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Job Search Expenses are Deductible

To qualify for a deduction, the expenses must be spent on a job search in your current occupation. Expenses incurred while looking for a job in a new occupation are not deductible.

You can deduct employment and outplacement agency fees as well as amounts spent for preparing and mailing copies of résumés to prospective employers as long as you are looking for a new job in your present occupation.

If you travel to look for a new job in your present occupation, you may be also able to deduct travel expenses to and from your destination; however, you can only deduct the travel expenses if the trip is primarily to look for a new job. Note that the amount of time spent on personal activity unrelated to your job search compared to the amount of time spent looking for work is important in determining whether the trip is primarily personal or  primarily to look for a new job.

If there has been a substantial break between the end of your last job and the time you begin looking for a new one, you cannot deduct job search expenses. You also cannot deduct job search expenses if you are looking for a job for the first time.

Finally, job search expenses are claimed on your tax returns as miscellaneous expenses. Your deduction will be limited to the amount that the total miscellaneous expenses exceeds 2% of your adjusted gross income.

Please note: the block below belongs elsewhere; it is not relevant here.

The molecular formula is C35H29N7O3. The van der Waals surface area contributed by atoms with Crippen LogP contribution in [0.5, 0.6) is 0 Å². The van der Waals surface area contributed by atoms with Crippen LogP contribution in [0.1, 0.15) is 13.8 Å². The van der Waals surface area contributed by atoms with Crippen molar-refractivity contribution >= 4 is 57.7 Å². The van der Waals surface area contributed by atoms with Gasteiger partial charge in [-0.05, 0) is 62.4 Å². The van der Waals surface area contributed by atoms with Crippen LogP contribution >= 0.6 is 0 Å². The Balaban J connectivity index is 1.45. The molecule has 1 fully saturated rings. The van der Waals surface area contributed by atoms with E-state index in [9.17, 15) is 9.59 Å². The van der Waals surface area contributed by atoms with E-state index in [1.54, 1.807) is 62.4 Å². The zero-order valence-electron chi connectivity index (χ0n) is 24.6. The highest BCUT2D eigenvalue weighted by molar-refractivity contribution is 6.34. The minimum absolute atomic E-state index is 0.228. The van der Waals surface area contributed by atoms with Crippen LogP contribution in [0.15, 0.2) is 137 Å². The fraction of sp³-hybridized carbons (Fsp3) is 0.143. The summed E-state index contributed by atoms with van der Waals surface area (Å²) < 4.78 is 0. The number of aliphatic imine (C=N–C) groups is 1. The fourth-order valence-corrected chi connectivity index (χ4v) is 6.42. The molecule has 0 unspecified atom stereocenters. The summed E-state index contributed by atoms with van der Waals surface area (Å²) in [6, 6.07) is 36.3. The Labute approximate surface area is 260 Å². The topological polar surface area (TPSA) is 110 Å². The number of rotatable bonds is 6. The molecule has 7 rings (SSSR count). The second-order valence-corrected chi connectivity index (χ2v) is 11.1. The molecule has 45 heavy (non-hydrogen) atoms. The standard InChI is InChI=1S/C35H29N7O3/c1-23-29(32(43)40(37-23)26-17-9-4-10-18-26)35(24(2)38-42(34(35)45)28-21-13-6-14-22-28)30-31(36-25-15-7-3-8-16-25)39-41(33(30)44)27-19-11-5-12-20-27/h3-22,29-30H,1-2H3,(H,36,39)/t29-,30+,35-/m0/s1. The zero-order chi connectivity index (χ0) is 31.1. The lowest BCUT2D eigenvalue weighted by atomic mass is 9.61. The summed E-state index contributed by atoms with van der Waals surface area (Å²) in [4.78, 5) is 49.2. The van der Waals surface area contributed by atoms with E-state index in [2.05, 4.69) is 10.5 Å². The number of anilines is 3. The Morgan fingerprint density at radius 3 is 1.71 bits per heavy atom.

6 Facts about Exemptions and Dependents


I recently talked to a taxpayer who received a notice from the IRS requesting him to file an ammended 2010 tax  return because he had claimed an exemption for his son on his return and the son, who also filed a return, claimed an exemption for himself.

From the IRS’s viewpoint, there is no double dipping in exemptions. Each person is allowed one exemption.  The best way to have handled a situation like this would have been to compute the tax returns for both parties and see which scenario generates the most total benefit from using the exeption. In any case, here are are some important facts about dependents and exemptions to keep in mind.

Six Important Facts about Dependents and Exemptions

Even though each individual tax return is different, some tax rules affect every person who may have to file a federal income tax return. These rules include dependents and exemptions. The IRS has six important facts about dependents and exemptions that will help you file your 2011 tax return.

  1. Exemptions reduce your taxable income. There are two types of exemptions: personal exemptions and exemptions for dependents. For each exemption you can deduct $3,700 on your 2011 tax return.
  2. Your spouse is never considered your dependent. On a joint return, you may claim one exemption for yourself and one for your spouse. If you’re filing a separate return, you may claim the exemption for your spouse only if they had no gross income, are not filing a joint return, and were not the dependent of another taxpayer.
  3. Exemptions for dependents. You generally can take an exemption for each of your dependents. A dependent is your qualifying child or qualifying relative. You must list the Social Security number of any dependent for whom you claim an exemption.
  4. If someone else claims you as a dependent, you may still be required to file your own tax return. Whether you must file a return depends on several factors including the amount of your unearned, earned or gross income, your marital status and any special taxes you owe.
  5. If you are a dependent, you may not claim an exemption. If someone else – such as your parent – claims you as a dependent, you may not claim your personal exemption on your own tax return.